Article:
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Washing Baby Clothes: Frequently Asked Questions

Welcoming a new baby home brings huge changes to your regular household routines. Amongst all the adjustments and new things to learn, laundry might be one of the last things on your mind – but knowing how to wash baby clothes properly can help ensure they are fresh and hygienic for your little one, while also being kind to their delicate skin. Here are all the basic things to know about doing baby laundry.

 

 

Is there a laundry detergent for baby clothes?

 Babies’ skin can be sensitive, which means it can be more easily irritated by some ingredients in laundry detergents, such as fragrances, preservatives or dyes. If you’re worried about your baby getting rashes or have any other concern about their skin, it might be worth considering a hypoallergenic laundry detergent for washing their clothes. Look out for formulations that are dye-free or fragrance-free, or ones that are specially created for babies usually labelled ‘sensitive’ or ‘gentle’.  Also try to avoid using fabric softeners or anti-static products, as these also tend to have chemicals that can irritate skin.

Whichever detergent you choose, follow the manufacturer’s instructions carefully and watch closely for how your baby’s skin reacts – every individual responds differently and, in the end, it’s about finding something that works for you and your baby’s needs

 

Should you wash new baby clothes?

Yes. Washing newborn clothes or any other baby clothes is a good idea, before your baby wears them, to remove any irritating substances that might be lingering. This will usually be mentioned on the clothing’s care label, which is also the best place to check for appropriate washing instructions. 

 

Can I wash baby clothes with my clothes?

Generally speaking, it should be fine to wash your baby’s clothes with the rest of the family’s but there are a few exceptions. The biggest one is reusable nappies – since these will contain faecal material, it’s very important to wash them separately from other clothes (both your own and your baby’s) to prevent the risk of cross-contamination. Make sure to remove any residual solid material with a tissue before putting it in the washing machine.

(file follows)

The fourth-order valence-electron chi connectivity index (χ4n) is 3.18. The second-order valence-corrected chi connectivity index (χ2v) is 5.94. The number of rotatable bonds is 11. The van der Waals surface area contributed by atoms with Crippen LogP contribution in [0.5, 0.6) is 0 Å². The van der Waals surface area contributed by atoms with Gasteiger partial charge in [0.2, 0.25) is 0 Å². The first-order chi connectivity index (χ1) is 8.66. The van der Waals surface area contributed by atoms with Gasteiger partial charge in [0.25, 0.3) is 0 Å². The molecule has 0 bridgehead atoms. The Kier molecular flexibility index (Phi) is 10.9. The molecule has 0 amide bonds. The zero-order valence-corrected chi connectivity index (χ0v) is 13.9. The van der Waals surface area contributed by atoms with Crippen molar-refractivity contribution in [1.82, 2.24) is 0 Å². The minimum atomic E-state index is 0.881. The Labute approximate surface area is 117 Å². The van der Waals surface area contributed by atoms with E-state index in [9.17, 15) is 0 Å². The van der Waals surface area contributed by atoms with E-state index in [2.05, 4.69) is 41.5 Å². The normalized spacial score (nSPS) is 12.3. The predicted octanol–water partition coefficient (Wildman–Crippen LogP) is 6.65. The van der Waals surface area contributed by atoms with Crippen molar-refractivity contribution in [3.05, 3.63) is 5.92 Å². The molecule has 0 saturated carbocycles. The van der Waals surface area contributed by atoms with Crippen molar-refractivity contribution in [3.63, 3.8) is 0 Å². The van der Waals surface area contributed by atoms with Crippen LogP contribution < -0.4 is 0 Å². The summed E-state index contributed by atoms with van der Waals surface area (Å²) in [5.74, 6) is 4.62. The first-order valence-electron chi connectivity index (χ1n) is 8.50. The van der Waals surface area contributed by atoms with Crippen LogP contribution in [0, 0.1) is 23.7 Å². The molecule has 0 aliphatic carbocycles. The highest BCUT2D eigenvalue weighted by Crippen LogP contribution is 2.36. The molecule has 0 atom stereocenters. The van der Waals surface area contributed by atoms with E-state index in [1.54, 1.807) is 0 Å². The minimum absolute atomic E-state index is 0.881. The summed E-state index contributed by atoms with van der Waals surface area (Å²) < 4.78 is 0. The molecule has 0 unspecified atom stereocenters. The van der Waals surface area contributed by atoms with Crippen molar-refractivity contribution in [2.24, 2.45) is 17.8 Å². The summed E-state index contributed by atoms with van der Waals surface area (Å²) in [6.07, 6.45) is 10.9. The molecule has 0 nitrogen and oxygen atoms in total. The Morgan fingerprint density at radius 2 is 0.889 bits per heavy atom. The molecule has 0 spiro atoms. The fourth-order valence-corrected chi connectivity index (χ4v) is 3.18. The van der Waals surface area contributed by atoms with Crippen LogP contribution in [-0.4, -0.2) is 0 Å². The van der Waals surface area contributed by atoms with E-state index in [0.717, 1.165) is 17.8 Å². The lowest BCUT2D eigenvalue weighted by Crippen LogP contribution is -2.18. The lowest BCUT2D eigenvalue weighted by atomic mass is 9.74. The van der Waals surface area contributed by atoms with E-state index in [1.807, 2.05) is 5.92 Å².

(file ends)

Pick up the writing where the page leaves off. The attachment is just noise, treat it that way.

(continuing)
It’s also best to separate baby clothes from laundry loads which contain:    

  • Clothing and linens of someone who is sick
  • Items used for food preparation, like tea towels
  • Items used for pets, like pet blankets
  • Uniforms of people who work in healthcare, restaurants, farms and other similar occupations where there is high contact with germs

 

Together with properly disinfecting your laundry, separating these items will help stop germs from accidentally contaminating your baby’s clothes during the wash.

 

What temperature is best to wash baby clothes?

Heat is effective at killing germs, so you should wash your baby’s clothes at 60°C using a standard wash cycle for the most hygienic results.

If your baby’s clothes can’t be washed at high temperatures, pre-soaking them in cold water with your preferred detergent may help (though check the care label for what’s best). To more effectively remove germs*, consider adding an antibacterial rinse aid like Dettol Laundry Sanitiser, which works even at low temperatures.

 

How do I best remove stains from baby clothes?

If you’re looking for good stain removal but are concerned about skin sensitivity, you might want to try a biological laundry detergent. They contain molecules called enzymes, which are naturally-derived and are effective against a range of difficult stains, including many types of food stains.Bio detergents also appear to have generally low skin irritancy.Aim to get a liquid detergent, as they can rinse out more easily than powder detergents and are therefore less likely to leave residue.

 

Extra tips for washing baby clothes

  1. Double rinse your baby’s clothes to help remove as much residual detergent and germs as possible. Check your washing machine’s manual to see how to program an extra rinse cycle.
  2. Dry your baby’s clean clothes straight away. Leaving wet laundry in the washing machine can allow odour-causing bacteria to grow quickly. Either hang clothes out to dry in the sunlight or pop them in the tumble dryer at 40°C. Make sure they are completely dry before storing them.

Just like all things with parenthood, you’ll be sure to get the hang of doing your baby’s laundry in no time! For more tips on how to get fresh, hygienic laundry for your family, check out our article on laundry hygiene here.

 

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